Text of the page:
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Research Questions

  1. To what extent does the representation of women and racial and ethnic minorities in the Air Force, particularly among senior leaders, match the make-up of the general population?
  2. What factors led to the current state of racial/ethic and gender diversity among senior leaders in the Air Force?
  3. What roles do accessions, development, promotion, and retention play in shaping the demographic diversity of the Air Force?
  4. Why do female officers have lower rates of retention than male officers?
  5. Are female or minority line officers any less or more likely to be promoted than equally situated line officers who are white or male?
  6. Which characteristics differ along racial/ethnic or gender lines and are also important to promotion?
  7. What steps can the Air Force take to increase racial/ethnic and gender diversity, particularly among senior leaders?

Despite the Air Force's efforts to create a force that mirrors the racial, ethnic, and gender differences of the nation's population, minority groups and women are underrepresented in the active-duty line officer population, especially at senior levels (i.e., colonel and above). This report examines the reasons for this, with the goal of identifying potential policy responses.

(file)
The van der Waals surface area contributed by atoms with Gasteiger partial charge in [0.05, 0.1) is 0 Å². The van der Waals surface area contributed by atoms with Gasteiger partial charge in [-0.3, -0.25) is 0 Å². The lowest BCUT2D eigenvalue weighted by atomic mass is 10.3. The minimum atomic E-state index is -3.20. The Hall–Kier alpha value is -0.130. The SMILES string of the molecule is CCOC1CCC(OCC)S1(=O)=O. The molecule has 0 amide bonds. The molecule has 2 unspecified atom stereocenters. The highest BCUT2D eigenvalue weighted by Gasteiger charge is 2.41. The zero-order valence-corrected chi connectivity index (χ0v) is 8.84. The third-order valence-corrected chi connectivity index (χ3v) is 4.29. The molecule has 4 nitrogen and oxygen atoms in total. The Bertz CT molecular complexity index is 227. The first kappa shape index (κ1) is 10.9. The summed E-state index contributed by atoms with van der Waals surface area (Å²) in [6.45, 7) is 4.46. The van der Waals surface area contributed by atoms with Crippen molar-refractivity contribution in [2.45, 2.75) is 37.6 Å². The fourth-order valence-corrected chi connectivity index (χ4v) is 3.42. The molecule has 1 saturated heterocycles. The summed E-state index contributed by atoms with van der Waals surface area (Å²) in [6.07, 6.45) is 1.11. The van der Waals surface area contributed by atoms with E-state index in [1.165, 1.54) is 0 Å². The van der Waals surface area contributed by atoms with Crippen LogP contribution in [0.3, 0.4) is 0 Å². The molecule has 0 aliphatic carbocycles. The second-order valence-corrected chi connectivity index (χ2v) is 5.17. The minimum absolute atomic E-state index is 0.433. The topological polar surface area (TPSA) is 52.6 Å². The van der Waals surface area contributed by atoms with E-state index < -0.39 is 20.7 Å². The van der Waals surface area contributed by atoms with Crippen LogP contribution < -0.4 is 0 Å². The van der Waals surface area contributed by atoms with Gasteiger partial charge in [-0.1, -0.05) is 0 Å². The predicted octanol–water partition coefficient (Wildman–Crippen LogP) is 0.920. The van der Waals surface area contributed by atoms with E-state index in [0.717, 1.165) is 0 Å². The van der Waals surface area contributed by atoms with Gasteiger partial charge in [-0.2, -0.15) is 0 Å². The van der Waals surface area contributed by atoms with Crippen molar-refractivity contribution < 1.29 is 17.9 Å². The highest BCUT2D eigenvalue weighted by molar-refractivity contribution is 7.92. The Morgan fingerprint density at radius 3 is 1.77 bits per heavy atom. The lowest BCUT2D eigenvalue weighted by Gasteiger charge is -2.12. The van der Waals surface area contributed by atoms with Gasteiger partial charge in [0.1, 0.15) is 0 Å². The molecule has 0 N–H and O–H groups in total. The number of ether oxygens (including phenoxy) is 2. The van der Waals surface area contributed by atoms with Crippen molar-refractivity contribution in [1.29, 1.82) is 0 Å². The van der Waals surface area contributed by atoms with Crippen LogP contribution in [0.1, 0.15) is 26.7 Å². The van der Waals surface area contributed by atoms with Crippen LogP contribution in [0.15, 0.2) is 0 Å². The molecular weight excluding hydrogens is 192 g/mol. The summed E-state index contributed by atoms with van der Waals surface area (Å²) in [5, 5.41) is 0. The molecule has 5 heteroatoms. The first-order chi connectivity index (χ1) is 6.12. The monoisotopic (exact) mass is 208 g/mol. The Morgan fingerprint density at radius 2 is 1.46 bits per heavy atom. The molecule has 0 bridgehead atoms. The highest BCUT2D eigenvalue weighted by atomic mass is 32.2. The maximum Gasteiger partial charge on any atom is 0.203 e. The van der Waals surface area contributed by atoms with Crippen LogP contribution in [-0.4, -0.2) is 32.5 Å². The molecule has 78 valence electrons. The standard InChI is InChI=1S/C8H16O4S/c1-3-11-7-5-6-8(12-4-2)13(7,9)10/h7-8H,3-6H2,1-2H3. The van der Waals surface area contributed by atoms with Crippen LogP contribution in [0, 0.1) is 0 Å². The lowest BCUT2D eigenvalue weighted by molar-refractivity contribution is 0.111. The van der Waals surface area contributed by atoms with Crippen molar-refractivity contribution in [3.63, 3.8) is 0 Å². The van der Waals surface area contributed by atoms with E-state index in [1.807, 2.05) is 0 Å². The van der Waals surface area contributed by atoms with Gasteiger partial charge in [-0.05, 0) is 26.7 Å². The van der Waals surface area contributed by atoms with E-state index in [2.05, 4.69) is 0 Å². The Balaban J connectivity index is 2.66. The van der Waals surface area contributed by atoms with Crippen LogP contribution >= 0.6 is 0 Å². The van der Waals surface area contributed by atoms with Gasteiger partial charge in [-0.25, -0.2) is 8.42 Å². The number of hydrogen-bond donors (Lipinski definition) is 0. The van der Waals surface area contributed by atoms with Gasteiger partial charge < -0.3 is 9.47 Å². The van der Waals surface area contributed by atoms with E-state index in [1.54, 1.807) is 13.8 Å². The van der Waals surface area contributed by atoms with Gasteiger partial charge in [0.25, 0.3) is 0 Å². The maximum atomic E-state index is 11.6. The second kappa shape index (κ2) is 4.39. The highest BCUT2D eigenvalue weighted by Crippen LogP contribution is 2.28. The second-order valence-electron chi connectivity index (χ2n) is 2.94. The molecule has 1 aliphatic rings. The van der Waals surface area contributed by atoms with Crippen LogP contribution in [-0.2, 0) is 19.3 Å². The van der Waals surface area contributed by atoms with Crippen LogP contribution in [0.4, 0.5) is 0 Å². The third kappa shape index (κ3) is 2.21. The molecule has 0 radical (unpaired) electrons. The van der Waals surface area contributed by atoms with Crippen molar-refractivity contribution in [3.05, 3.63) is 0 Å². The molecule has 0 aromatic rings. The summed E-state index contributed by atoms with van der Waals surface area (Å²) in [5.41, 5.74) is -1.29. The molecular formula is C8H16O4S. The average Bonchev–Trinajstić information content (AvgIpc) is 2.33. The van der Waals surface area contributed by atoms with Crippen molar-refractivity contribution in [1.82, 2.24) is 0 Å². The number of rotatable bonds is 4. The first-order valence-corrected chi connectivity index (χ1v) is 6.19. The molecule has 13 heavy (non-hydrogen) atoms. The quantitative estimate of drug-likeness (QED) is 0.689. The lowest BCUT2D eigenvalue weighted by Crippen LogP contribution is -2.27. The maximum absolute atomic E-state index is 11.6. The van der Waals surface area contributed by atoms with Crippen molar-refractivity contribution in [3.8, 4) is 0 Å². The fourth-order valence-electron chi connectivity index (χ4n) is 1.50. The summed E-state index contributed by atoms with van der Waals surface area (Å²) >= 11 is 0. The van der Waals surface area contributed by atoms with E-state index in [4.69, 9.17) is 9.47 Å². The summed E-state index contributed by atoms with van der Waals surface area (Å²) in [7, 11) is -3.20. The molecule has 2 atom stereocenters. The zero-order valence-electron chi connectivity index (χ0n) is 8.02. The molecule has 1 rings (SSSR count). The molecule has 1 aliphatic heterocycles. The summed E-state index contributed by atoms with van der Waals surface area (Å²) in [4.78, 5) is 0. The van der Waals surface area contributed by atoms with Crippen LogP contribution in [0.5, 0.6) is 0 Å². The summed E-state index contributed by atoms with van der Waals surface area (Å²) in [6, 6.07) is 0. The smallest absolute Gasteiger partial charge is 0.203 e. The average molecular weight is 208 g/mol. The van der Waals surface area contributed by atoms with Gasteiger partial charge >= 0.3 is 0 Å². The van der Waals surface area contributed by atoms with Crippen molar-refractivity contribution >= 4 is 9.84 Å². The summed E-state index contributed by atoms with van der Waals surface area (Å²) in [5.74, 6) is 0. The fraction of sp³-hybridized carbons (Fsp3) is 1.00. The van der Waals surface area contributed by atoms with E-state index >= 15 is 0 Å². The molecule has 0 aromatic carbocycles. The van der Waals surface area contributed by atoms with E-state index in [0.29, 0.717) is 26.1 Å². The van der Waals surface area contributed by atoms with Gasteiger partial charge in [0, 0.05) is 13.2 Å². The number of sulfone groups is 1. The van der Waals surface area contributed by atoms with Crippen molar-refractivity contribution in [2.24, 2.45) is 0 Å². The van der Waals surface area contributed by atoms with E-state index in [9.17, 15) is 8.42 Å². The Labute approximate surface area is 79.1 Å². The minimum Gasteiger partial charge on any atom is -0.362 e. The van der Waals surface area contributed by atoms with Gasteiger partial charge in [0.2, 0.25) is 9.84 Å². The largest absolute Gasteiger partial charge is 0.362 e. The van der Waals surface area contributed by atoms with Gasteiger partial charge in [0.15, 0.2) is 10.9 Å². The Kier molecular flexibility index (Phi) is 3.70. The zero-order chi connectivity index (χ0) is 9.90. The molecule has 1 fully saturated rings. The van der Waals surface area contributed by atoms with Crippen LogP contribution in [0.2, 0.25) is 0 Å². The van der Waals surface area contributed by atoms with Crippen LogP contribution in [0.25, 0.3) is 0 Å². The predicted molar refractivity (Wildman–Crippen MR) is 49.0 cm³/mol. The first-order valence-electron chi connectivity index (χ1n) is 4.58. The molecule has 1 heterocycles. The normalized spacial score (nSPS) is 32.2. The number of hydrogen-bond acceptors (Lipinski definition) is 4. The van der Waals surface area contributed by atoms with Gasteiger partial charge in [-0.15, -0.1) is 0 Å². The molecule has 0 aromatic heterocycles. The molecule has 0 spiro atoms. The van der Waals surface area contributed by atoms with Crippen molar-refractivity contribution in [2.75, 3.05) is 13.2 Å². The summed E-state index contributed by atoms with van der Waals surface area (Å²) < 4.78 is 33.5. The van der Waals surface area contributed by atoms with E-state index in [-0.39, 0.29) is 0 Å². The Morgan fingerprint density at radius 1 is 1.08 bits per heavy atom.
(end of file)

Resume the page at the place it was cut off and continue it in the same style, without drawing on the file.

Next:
The authors analyzed data from multiple sources on Air Force eligibility, youths' intention to serve, accessions, retention, and promotion. A key finding is that African Americans and Hispanics are underrepresented in the Air Force compared with the nation's population mainly because they meet Air Force officer eligibility requirements at lower rates (e.g., they are much less likely than whites to have a college degree). Another reason for lower representation of minorities and women among senior leaders is that, once in the military, women and minorities are less likely to choose career fields that give them the highest potential to become senior leaders. In addition, female officers have lower retention rates than male officers, and the reasons for this are not clear. Finally, the authors comprehensively examined the Air Force promotion system and found no evidence to suggest it treats women and minorities differently than white men with similar records. The authors recommend that the Air Force should seek comparable quality across ethnic/minority groups in the accession processes, since competitiveness even at this stage is a predictor of promotion success. More racial/ethnic minorities and women who are cadets and officers should be in rated career fields, which have the highest promotion rates to the senior ranks.

Key Findings

Levels of Racial/Ethnic and Gender Diversity Among Air Force Officers

  • The representation of minorities and women in Air Force officer ranks has increased significantly over the past two decades but is still below these groups' representation in the general population, at all ranks.
  • As rank increases, the proportion of minority and female officers decreases.